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“No fair!” “His piece is bigger than mine!” “Who do you love more?” If accusations like these are driving you up the wall, take heart. Experts say it’s not only fair for parents to treat each child differently, it’s probably a good idea. After all, every child is a totally unique individual, with needs that differ by age, developmental stage, and personality. “I advise parents to first understand a child's temperament,” says Christine Nelson, a communications expert and parenting educator. “Once parents understand why their children react or handle situations as they do, they can devise a plan for one-on-one time and family time that fits each child's needs. A feisty or older sibling, for example, may crave one-on-one time because it makes her feel special and secure. A flexible child needs to feel appreciated with hugs and routines like bedtime stories.”
Raising your voice at your rambunctious daughter while speaking softly to your sensitive son doesn’t make you a bad parent; it makes you an effective one. Tailoring your disciplinary and teaching styles to your children’s temperaments isn’t favoritism; it’s common sense. Psychoanalyst Daniel Blake, PhD, specializes in sibling relationships. He says parents should focus on making sure that an equal amount of time and energy is spent on each child. And that means finding out what your child is interested in, and accommodating the family schedule to meet those interests. Nelson says it’s perfectly okay to share your love of fishing with your daughter, even if your son hates it. But, Nelson says, instead of dragging him along on a trip he won’t enjoy, cheer him on at a soccer match or keep him company doing whatever it is he does love. “Doing different things can make them feel special,” she says.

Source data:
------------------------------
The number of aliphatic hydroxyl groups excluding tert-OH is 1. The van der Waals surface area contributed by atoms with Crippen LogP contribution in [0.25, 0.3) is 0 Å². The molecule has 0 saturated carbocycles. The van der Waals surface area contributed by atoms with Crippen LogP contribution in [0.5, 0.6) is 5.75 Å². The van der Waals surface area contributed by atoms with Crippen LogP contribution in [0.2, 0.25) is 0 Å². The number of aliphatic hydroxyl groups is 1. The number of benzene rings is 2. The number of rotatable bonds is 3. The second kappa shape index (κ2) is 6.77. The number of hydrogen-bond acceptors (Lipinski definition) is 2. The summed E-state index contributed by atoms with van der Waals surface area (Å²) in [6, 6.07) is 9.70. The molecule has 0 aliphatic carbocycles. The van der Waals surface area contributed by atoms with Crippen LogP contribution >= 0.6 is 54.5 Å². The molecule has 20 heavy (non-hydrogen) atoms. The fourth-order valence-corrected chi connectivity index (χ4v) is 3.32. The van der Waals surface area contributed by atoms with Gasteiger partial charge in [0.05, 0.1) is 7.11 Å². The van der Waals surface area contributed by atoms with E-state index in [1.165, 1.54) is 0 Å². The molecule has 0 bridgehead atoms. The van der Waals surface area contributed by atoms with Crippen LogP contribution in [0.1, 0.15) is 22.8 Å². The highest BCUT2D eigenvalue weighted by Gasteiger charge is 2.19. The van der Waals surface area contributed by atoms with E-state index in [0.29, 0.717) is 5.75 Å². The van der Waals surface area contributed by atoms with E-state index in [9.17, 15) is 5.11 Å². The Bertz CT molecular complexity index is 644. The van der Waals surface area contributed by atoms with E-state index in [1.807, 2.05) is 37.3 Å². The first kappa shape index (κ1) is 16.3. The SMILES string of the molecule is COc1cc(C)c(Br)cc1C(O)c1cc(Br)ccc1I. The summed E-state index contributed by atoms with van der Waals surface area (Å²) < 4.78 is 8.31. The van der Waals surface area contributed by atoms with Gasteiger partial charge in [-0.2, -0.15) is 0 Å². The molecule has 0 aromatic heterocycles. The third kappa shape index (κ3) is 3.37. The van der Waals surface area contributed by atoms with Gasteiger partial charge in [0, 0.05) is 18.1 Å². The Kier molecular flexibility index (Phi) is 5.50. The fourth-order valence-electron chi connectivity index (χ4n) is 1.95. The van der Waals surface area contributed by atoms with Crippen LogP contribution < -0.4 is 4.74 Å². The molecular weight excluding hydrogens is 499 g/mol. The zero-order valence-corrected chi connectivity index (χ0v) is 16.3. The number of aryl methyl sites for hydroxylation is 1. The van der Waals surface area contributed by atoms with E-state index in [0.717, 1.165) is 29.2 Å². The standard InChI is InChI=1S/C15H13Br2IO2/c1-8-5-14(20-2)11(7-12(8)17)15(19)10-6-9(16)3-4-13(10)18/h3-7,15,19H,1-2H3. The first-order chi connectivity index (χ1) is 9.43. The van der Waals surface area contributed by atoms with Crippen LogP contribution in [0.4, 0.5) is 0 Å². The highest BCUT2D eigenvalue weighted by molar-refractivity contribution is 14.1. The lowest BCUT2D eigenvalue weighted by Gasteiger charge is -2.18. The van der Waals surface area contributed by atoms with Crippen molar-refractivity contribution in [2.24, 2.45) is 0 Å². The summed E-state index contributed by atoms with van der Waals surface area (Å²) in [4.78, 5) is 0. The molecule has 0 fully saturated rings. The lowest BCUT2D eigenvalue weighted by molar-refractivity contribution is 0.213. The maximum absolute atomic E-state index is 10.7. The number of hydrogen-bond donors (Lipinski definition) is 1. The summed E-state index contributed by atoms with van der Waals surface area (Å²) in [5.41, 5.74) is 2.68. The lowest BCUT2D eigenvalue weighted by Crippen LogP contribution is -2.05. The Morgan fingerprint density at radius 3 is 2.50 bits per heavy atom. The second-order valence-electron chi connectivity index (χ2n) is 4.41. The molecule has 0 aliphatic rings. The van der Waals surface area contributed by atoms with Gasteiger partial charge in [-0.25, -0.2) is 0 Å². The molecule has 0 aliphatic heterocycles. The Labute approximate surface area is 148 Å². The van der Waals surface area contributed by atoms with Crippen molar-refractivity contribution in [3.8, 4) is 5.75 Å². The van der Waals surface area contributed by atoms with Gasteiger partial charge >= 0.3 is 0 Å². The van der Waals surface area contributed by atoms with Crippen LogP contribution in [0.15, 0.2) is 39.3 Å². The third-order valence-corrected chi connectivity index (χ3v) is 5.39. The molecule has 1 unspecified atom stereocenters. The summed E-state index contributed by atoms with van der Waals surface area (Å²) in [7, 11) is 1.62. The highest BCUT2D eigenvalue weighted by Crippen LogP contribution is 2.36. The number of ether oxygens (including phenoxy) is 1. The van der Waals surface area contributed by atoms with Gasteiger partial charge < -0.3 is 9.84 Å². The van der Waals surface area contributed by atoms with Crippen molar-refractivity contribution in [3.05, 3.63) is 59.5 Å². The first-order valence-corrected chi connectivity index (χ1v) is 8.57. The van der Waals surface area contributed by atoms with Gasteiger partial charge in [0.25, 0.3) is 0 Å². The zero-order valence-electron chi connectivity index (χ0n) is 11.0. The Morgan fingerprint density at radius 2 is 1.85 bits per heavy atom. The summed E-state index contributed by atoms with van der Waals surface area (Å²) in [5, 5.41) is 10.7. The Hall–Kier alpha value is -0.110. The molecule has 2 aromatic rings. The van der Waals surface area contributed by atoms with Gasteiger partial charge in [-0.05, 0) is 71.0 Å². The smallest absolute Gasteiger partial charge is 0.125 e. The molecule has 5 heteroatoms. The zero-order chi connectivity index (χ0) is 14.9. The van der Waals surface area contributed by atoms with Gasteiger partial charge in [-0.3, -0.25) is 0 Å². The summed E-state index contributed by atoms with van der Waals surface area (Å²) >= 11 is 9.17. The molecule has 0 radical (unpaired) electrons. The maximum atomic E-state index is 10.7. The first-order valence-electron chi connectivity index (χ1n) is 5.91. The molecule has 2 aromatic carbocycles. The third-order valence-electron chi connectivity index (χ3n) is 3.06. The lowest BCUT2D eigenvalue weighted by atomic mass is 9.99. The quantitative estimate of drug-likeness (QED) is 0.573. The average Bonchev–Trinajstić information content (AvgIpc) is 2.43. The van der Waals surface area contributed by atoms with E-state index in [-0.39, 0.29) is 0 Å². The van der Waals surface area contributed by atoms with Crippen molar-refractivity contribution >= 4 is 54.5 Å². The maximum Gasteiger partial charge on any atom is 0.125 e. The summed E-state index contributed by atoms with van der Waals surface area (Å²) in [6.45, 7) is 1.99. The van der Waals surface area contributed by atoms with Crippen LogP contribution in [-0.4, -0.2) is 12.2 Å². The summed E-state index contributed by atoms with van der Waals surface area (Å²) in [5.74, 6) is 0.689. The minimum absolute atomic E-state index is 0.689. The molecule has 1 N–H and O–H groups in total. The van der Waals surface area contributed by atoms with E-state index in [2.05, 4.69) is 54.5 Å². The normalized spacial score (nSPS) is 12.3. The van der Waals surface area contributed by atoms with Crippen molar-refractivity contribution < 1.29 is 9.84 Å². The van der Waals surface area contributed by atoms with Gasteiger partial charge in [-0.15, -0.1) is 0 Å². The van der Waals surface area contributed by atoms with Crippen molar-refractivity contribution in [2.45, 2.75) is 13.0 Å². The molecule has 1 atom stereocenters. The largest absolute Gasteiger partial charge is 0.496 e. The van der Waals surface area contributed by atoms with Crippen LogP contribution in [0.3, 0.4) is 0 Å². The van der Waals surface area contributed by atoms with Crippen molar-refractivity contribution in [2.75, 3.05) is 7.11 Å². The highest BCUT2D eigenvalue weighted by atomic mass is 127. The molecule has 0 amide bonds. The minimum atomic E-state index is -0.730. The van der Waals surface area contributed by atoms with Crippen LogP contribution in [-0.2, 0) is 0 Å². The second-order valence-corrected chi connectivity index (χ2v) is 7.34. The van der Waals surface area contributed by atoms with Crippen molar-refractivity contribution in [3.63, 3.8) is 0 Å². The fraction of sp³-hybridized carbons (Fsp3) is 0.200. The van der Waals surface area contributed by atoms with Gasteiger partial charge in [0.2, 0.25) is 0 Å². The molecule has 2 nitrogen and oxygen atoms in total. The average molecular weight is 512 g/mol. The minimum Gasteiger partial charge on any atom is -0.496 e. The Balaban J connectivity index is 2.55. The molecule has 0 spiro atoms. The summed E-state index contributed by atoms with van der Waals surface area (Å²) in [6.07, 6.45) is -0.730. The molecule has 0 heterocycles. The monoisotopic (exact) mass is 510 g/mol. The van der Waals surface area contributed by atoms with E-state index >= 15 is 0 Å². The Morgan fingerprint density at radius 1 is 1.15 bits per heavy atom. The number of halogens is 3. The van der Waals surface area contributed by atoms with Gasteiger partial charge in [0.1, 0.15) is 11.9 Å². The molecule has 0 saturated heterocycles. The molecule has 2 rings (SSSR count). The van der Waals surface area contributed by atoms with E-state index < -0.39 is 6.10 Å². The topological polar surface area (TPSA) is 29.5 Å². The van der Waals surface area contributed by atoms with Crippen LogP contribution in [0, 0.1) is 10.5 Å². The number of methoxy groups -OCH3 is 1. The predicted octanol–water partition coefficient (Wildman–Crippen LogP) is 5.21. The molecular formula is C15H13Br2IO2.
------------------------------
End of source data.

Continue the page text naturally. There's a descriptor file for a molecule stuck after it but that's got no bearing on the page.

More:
It may be unrealistic that every child will get the same amount of attention every single day, especially during special events like playoffs and recitals. But, that just means your other child should get the bulk of attention when her turn comes around. “Do one thing for a child one night, and do something for the other child the next,” Blake suggests.
While age plays a role in a child's foresight, Blake says most children from ages 3 and up have the cognitive ability to wait for their turn with a parent. “It may not be easy, and they may need to be reminded, but they are capable of delaying actions with the strength of their minds,” he says.
When your children accuse you of preferential treatment (and most children will at one time or another), help them to understand what they're feeling, Blake says. “Any attention a child sees the other child getting, they'll say it's favoritism. And as a parent you have to teach your child to deal with that,” he says. Rather than getting into a debate over who is more beloved, remind them that they are each irreplaceable. Blake says even though squeezing in equal time for every child is a challenge, parents get points for trying their hardest to make it work. “What would be nicer in a parent-child relationship than for the child to feel that the parent is doing the best that they can,” he says.
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